July 30, 2001: Greens Create National Party

Green Party of United States announced in city where Green-led council passes pioneer living wage law.

Jo Chamberlain (650) 678-6695 
Dean Myerson (303) 956-0827
Stacy Malkan (202) 486-6409

Santa Monica, Calif. -- Green Party leaders today celebrated the formation of the Green Party of the United States and announced their application to the Federal Election Commission for national committee status, heralding a new era for the country's third strongest political party.

Green Party Press Conference

Kevin McKeown, Green Party member of the Santa Monica City Council, sits far left. McKeown announced the Council's passage of the nation's first-ever private-sector living wage law, more than doubling minimum wage for the city's thousands of tourism and hospitality workers. Other Green Party speakers included (left to right) Nancy Pearlman, recently elected to the Los Angeles Community College board; congressional candidate Donna Warren, from South Central Los Angeles; Santa Monica's mayor, Michael Feinstein; Jo Chamberlain (California), newly-elected member of the party's national Steering Committee; and Tom Adkins, director of the Campus Greens. Click here for more photos of the press event.

"The Green Party has grown an estimated 35% since the historic Nader/LaDuke 2000 presidential campaign. Already this year, more than half of our Greens candidates for office have been elected. There is no stopping the Green movement," said Jo Chamberlain, co-chair of the newly elected Green Party Steering Committee.

"The new Green Party of the United States is the political framework from which we will fuel the momentum against corporate power that is building on a global scale," she said. State Green parties voted unanimously to form the new national party at their recent convention in Santa Barbara, Calif.

The announcement was made in Santa Monica, where, under the leadership of Green Mayor Mike Feinstein and Green Councilmember Kevin McKeown, the city council recently passed a groundbreaking living wage ordinance. The first living wage ordinance in the country to apply to the private sector, the law raises wages to $10.50 an hour and provides benefits to some 2,000 low-wage workers.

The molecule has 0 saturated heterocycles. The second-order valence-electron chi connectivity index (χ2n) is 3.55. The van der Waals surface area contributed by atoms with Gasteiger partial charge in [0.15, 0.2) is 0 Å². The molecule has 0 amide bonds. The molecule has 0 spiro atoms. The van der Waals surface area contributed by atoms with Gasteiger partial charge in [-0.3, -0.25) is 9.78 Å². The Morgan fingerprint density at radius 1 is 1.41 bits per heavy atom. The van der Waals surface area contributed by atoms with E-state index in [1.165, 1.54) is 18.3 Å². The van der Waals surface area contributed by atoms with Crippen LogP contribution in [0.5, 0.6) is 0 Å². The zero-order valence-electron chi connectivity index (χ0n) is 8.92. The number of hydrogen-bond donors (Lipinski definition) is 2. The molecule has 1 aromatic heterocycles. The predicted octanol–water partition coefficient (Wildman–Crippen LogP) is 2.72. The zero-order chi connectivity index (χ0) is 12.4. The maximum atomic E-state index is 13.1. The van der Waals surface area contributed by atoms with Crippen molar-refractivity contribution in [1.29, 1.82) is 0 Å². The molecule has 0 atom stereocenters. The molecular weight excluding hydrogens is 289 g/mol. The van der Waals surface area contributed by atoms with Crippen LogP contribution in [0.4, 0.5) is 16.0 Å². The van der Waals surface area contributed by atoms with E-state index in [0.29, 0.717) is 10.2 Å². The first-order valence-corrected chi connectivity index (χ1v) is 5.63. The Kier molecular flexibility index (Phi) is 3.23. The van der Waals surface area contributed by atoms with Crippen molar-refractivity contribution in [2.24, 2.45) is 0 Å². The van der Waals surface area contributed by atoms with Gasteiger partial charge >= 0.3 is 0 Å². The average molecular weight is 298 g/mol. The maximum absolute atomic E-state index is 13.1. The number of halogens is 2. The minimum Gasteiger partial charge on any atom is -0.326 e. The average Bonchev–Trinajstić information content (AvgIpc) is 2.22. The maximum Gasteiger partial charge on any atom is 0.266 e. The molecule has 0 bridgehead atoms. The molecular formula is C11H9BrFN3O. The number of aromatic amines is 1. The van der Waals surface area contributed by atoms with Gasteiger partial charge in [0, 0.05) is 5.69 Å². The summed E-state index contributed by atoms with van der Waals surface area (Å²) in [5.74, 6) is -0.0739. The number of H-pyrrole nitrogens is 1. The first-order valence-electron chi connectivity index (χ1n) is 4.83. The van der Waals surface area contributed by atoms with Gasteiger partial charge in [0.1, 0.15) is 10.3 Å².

"The Green Party is working for the things that will make a positive difference in the lives of average people, " Mayor Feinstein said. "We are working for universal health care coverage, a living wage, a safe and healthy environment, an end to the inhumane and racist death penalty and war on drugs, and reforms to put power back into the hands of the people - the issues Americans care most about."

Feinstein announced a three-part strategy to build the party in the coming years. 

"The Greens will win more campaigns by recruiting and supporting viable candidates who will challenge Democrats and Republicans at every level of government. We will aggressively register new party members to vote for our candidates. And we will work to change our undemocratic, winner-take-all electoral system to a fair and inclusive system of proportional representation," he said.

Greens are also organizing on colleges and universities across the country with the help of the newly formed Campus Greens, which holds its founding convention August 9-12 at the University of Illinois-Chicago. More than 200 Campus Greens chapters will be active by the fall. 

The Green Party has been building in the United States since 1984 and now has 91 elected officials in 21 states.

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